The Microsoft Surface WikipediA article states that “The product idea for Surface was initially conceptualized in 2001 by Steven Bathiche of Microsoft Hardware and Andy Wilson of Microsoft Research.[6] …A similar concept was used in the 2002 science fiction movie Minority Report. As noted in the DVD commentary, the director Steven Spielberg stated the concept of the device came from consultation with Microsoft during the making of the movie. One of the film's technology consultant's associates from MIT later joined Microsoft to work on the Surface project.[7]” It goes on to tell us that the team presented the idea to Bill Gates in a group review in 2003 and that the final hardware design was completed in 2005 with Surface then being unveiled by Microsoft CEO Steve Ballmer on May 30, 2007.  On the other hand, the iPhone WikipediA entry tells us that “development of the iPhone began in 2005 with Apple CEO Steve Jobs' direction that Apple engineers investigate touchscreens” and that  Jobs unveiled the iPhone to the public on January 9, 2007.  More research shows us that Mitsubishi Electric Research Labs (MERL) was also developing a multi-touch technology in the 2001 time frame.  I didn’t have time or inclination to find out who had the original idea but my point here is not to try to claim that Microsoft invented multitouch but that, as in a lot of areas, we began doing applied research into this area well before the general public has any clue.  Other cases, just to name a few, are: Natural user interface (NUI) which is some of the research out of which the Kinect was spawned, as well as Speech Recognition (we’ve been doing speech since Windows 95).  I’m guessing some folks even give credit to Apple for innovation in voice recognition just because Siri is their first real experience with it – I was demonstrating voice recognition in my old Windows Mobile device as part of Unified Messaging about 5 years ago.  Btw, speaking of Siri, I want to give a shout out to Ask Ziggy for WP7, in my only head-to-head competition with an iPhone(so far), my sister and I both asked our phones when Daylight Savings Time started – the Siri response gave the wrong date while Ziggy got it right, so that was my own version of “smoked by a Windows Phone 7”, not really a speed thing, but just thought I’d call it out.  AND, speaking of NUI (which I was earlier), everyone knows who Bill Gates is, how many of you know who Bill Buxton is?  He is just one of the many scientists working for Microsoft Research that are well known as pioneers in their own fields.  We have “research fellows” from many disciplines that are the cream of the proverbial crop – again, Microsoft has the commitment to research and this will help us lead into the future.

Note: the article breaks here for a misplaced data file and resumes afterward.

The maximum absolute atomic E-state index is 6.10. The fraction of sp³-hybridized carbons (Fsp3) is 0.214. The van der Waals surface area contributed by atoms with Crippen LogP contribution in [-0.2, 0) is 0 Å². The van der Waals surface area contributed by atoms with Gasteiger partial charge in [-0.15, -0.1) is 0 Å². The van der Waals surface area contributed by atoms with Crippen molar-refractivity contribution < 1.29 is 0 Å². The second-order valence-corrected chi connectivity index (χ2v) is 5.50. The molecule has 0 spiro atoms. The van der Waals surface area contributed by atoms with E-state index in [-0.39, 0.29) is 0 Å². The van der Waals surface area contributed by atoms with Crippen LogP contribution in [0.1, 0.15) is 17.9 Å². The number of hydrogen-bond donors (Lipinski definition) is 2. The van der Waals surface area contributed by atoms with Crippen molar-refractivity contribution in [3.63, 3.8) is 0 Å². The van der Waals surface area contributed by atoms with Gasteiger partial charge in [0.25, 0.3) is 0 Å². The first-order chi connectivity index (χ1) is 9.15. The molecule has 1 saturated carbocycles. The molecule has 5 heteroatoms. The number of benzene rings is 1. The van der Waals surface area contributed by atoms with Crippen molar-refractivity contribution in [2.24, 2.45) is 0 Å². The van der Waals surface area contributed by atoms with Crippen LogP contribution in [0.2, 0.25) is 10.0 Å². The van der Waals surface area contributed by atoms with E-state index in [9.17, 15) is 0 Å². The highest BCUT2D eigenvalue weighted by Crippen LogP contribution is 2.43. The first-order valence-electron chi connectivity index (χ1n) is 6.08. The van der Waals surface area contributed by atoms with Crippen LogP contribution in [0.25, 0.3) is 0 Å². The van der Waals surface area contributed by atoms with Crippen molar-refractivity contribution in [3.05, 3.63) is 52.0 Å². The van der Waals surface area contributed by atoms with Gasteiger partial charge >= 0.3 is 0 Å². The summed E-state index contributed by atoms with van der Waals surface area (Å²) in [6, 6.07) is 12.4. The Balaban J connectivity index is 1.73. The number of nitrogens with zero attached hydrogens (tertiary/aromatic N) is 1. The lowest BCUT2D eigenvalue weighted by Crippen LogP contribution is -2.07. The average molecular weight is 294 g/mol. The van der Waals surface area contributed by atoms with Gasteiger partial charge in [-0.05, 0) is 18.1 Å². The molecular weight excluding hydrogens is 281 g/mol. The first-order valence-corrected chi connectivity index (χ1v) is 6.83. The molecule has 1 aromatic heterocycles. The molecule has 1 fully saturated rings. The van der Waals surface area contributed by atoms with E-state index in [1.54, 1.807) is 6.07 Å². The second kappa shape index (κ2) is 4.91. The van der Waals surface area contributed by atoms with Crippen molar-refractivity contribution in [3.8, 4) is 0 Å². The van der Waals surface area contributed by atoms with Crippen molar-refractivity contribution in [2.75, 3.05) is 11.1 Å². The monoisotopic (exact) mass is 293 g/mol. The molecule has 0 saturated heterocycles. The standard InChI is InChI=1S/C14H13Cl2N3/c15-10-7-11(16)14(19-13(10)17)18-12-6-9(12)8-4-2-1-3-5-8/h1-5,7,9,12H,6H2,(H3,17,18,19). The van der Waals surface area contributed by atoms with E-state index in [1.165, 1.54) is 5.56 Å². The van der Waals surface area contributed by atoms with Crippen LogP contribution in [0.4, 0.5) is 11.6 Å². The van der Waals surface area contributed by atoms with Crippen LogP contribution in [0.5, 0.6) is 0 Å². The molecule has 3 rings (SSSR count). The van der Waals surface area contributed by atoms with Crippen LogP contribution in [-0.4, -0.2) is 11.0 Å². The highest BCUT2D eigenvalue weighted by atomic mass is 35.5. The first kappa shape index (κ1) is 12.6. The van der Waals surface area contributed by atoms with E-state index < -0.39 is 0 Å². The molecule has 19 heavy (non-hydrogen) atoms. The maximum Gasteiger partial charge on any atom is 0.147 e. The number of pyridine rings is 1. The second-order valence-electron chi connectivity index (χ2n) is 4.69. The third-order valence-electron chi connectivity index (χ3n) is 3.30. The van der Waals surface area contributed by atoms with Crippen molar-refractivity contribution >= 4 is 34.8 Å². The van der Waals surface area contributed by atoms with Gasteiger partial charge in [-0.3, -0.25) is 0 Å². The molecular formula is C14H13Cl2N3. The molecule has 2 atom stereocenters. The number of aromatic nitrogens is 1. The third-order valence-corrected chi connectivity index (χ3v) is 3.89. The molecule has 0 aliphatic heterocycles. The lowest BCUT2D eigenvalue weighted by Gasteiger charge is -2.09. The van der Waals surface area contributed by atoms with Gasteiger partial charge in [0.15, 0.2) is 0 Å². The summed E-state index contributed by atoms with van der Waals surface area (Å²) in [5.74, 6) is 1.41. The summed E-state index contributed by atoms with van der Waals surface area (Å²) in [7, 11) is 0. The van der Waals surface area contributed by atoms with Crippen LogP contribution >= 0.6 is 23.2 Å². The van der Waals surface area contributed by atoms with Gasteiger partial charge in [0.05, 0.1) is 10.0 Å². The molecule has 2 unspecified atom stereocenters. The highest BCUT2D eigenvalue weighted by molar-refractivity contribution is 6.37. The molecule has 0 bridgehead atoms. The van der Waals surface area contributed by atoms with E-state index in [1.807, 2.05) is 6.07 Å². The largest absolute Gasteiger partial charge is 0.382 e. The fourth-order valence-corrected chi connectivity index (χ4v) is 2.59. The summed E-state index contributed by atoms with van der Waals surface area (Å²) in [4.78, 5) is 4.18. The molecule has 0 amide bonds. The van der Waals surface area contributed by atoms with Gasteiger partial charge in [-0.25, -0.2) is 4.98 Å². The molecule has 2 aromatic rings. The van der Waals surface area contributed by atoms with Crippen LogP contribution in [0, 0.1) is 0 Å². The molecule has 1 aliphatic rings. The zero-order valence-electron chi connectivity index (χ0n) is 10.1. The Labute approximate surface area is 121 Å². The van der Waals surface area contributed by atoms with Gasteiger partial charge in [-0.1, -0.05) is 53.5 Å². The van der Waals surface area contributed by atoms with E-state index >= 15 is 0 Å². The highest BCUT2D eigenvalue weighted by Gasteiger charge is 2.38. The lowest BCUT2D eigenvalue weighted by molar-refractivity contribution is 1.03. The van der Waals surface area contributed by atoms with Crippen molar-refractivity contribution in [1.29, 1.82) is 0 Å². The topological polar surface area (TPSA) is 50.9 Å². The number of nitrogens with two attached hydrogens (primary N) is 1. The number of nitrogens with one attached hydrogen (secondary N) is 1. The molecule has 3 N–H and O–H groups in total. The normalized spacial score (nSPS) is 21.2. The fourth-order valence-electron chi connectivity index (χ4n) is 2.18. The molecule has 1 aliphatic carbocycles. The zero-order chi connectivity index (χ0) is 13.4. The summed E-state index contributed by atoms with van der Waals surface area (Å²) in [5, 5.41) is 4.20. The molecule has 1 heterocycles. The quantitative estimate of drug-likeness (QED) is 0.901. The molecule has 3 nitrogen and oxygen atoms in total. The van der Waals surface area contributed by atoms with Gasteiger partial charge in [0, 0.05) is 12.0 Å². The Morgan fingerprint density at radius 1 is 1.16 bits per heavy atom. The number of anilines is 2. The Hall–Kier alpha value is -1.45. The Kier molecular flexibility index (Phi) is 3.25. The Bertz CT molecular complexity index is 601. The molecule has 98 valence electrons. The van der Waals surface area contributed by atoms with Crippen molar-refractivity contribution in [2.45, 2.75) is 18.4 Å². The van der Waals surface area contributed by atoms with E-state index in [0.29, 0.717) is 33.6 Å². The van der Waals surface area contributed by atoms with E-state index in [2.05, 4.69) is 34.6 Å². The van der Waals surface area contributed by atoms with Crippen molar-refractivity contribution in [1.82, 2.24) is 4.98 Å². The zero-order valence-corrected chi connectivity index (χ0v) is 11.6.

So my point in all this is two-fold.  First, when having customer conversations around adopting Microsoft technology you should never fail to mention that one of our advantages is that we do invest so much in research and thus we ARE the company that is really one of the industry innovation leaders.  And secondly, if the customer somehow thinks otherwise, you now have some specific talking points to share around how that perception isn’t always based in reality – just because the iPhone appeared in public before Surface and popularized touch, same with Siri and voice,  doesn’t always mean that the first to market was the real innovator.  Apple will almost always be the first to market because they own both the software and hardware platform which shortens that dev cycle significantly, but do they really have the commitment to research which will keep them going now that the vision of a Steve Jobs is gone?  Your customer may well be betting their business on this perception, hopefully you can help them understand where real innovation comes from and how to differentiate it from “first to market”.

Btw, speaking of innovation, check out this great article on our new Metro UI, it gives a level of insight into what it is and how it came about that I think you’ll appreciate -  Why Metro now rules at Microsoft – my congratulations to Jay Green for this insightful post.

Cheers!
Ron